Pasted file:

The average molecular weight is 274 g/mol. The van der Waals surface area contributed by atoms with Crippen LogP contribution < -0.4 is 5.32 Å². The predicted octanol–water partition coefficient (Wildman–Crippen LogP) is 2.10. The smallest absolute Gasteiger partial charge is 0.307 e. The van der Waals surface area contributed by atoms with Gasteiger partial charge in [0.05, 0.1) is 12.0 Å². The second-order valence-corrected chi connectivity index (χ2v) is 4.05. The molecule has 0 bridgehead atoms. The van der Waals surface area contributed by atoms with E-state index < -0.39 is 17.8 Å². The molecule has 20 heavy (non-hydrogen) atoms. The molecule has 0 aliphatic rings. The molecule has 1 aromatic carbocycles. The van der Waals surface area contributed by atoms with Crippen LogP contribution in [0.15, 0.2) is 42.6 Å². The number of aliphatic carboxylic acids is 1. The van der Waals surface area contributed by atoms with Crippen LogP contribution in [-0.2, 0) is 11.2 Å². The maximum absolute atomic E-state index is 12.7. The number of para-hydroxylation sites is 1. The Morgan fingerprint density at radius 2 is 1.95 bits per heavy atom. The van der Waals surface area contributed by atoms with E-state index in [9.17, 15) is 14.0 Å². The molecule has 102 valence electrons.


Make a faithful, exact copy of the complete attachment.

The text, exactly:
The average molecular weight is 274 g/mol. The van der Waals surface area contributed by atoms with Crippen LogP contribution < -0.4 is 5.32 Å². The predicted octanol–water partition coefficient (Wildman–Crippen LogP) is 2.10. The smallest absolute Gasteiger partial charge is 0.307 e. The van der Waals surface area contributed by atoms with Gasteiger partial charge in [0.05, 0.1) is 12.0 Å². The second-order valence-corrected chi connectivity index (χ2v) is 4.05. The molecule has 0 bridgehead atoms. The van der Waals surface area contributed by atoms with E-state index < -0.39 is 17.8 Å². The molecule has 20 heavy (non-hydrogen) atoms. The molecule has 0 aliphatic rings. The molecule has 1 aromatic carbocycles. The van der Waals surface area contributed by atoms with Crippen LogP contribution in [0.15, 0.2) is 42.6 Å². The number of aliphatic carboxylic acids is 1. The van der Waals surface area contributed by atoms with Crippen LogP contribution in [-0.2, 0) is 11.2 Å². The maximum absolute atomic E-state index is 12.7. The number of para-hydroxylation sites is 1. The Morgan fingerprint density at radius 2 is 1.95 bits per heavy atom. The van der Waals surface area contributed by atoms with E-state index in [9.17, 15) is 14.0 Å². The molecule has 102 valence electrons.